Monday, January 23, 2017

Capstone 2016 – Lauren Stevens

Presented December 15, 2016, Lauren Steven’s Capstone analyzed visit severities of a level-one, urban trauma center. As a large percentage of Americans rely on emergency departments (EDs) for non-emergent or primary care visits, the misuse can lead to longer wait times, physician shortages, patient overcrowding and unnecessary increased costs of care.

With the implementation of the Affordable Care Act (ACA), many—who previously could not afford or were denied coverage—now have access to health insurance. Medicaid expansion also helped bridge some of the affordable access to care gaps.

To shed light on ED utilization situation, Lauren’s project work leveraged a New York University (NYU) Emergency Department Algorithm (EDA) for examining ED case patterns. Additionally, she studied differences in ED use pre- and post-ACA to understand how changes in affordability may have shifted utilization. Lauren observed:

  • Increased utilization of healthcare with either insurance or Medicaid coverage.
  • High levels of ED utilization for non-emergent care.
  • Higher utilization of the ED by low-income and minority populations.
  • An increase from 69% non-emergent patient visits pre-ACA to 77% post-ACA.

Lauren’s research suggests that ED misuse is a significant issue. Public health can, however, help if policy and education efforts are focused on promoting utilization of a primary care physician for treatment of non-emergent or chronic illnesses which make up the bulk of cases currently seen in the ED.

Learn more about Lauren's Capstone experience. 

Left to Right: Asra Khalid, Brittany Lee,
Lauren Stevens and Deborah Manst

Why did you choose to pursue an MPH? 

A health science studies major, I have a Bachelor’s in Education from Baylor University in Waco, TX. Wanting to be a better informed medical school applicant, I looked first to Loyola’s MPH program. I chose the epidemiology track because of my interest in human diseases as an undergraduate. I am now in the process of applying to medical schools.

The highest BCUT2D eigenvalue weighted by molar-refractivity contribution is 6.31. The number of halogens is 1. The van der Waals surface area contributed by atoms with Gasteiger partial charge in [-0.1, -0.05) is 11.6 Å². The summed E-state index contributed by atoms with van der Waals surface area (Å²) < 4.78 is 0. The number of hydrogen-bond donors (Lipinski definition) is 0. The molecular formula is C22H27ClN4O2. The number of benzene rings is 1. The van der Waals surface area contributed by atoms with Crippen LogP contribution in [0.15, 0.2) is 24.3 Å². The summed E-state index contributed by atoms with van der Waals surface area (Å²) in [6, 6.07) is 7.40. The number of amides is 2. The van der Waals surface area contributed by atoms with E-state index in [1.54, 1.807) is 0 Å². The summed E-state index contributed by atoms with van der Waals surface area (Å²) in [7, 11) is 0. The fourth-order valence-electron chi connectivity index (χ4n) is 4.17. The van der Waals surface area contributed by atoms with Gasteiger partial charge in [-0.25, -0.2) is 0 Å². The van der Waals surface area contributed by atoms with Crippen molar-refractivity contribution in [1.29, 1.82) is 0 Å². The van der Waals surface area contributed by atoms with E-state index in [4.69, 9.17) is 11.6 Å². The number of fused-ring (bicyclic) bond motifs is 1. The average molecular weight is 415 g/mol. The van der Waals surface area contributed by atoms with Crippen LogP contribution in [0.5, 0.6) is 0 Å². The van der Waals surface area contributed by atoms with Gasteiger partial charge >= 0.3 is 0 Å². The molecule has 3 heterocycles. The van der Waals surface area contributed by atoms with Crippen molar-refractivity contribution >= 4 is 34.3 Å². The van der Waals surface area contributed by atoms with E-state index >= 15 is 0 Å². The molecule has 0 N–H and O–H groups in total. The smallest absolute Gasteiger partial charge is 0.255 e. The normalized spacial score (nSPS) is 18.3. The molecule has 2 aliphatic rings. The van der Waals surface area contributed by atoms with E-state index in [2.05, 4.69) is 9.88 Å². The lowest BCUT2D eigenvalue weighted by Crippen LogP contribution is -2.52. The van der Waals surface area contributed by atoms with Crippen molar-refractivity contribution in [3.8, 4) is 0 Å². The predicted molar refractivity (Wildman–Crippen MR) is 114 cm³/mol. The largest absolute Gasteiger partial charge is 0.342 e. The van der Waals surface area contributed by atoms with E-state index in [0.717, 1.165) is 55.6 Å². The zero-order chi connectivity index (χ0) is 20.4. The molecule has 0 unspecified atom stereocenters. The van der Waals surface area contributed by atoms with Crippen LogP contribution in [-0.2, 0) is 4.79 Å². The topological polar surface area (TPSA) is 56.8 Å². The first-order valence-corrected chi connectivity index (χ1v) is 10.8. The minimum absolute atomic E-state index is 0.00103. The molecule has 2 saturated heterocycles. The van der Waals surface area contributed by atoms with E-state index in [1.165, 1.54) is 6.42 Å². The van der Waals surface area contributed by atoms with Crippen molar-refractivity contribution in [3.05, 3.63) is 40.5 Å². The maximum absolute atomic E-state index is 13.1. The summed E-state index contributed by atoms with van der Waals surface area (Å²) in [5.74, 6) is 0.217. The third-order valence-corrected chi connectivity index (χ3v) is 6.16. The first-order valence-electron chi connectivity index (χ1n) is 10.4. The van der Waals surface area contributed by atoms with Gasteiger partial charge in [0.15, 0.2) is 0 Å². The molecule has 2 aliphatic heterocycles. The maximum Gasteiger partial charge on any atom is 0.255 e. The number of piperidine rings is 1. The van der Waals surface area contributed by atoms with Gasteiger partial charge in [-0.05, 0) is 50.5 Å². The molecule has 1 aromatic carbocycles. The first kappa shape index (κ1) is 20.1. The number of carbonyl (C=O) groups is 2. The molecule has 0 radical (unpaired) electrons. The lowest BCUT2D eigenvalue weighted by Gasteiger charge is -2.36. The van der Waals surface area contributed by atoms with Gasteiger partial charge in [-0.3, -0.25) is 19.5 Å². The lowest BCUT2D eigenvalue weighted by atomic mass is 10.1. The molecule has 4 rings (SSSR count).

What led you to your topic?  

As an undergraduate, I scribed in an emergency room. So, when Dr. Markossian and Dr. Probst asked for help from a public health student in analyzing ER data, I knew I’d be a good fit. After the initial presentation of data, we then wanted to add additional findings that would set our project apart. My Capstone was a natural progression using the NYU EDA. Sifting through the data was definitely challenging, but also a rewarding, collaborative effort. 

What was your biggest accomplishment while in the program?

My biggest accomplishment was seeing the research I had been working with throughout the past year come together. I was also able to present a few projects at the national American Public Health Association (APHA) Conference, which was an amazing experience. Seeing so many people so passionate about numerous public health issues was eye opening. 

What did you enjoy about the project? 

I liked uncovering potential areas for public health improvement and how real world issues are addressed by the Capstone. It is not just a project, it has real potential to make contributions to public health.

A student’s Capstone project is a professional presentation, which demonstrates his/her ability to apply the program learning to a specific public health topic. Selected by the student, the project reflects a culmination of the course curriculum, field experience and independent study. This experience helps students explore their academic passions while preparing them for a competitive job market.

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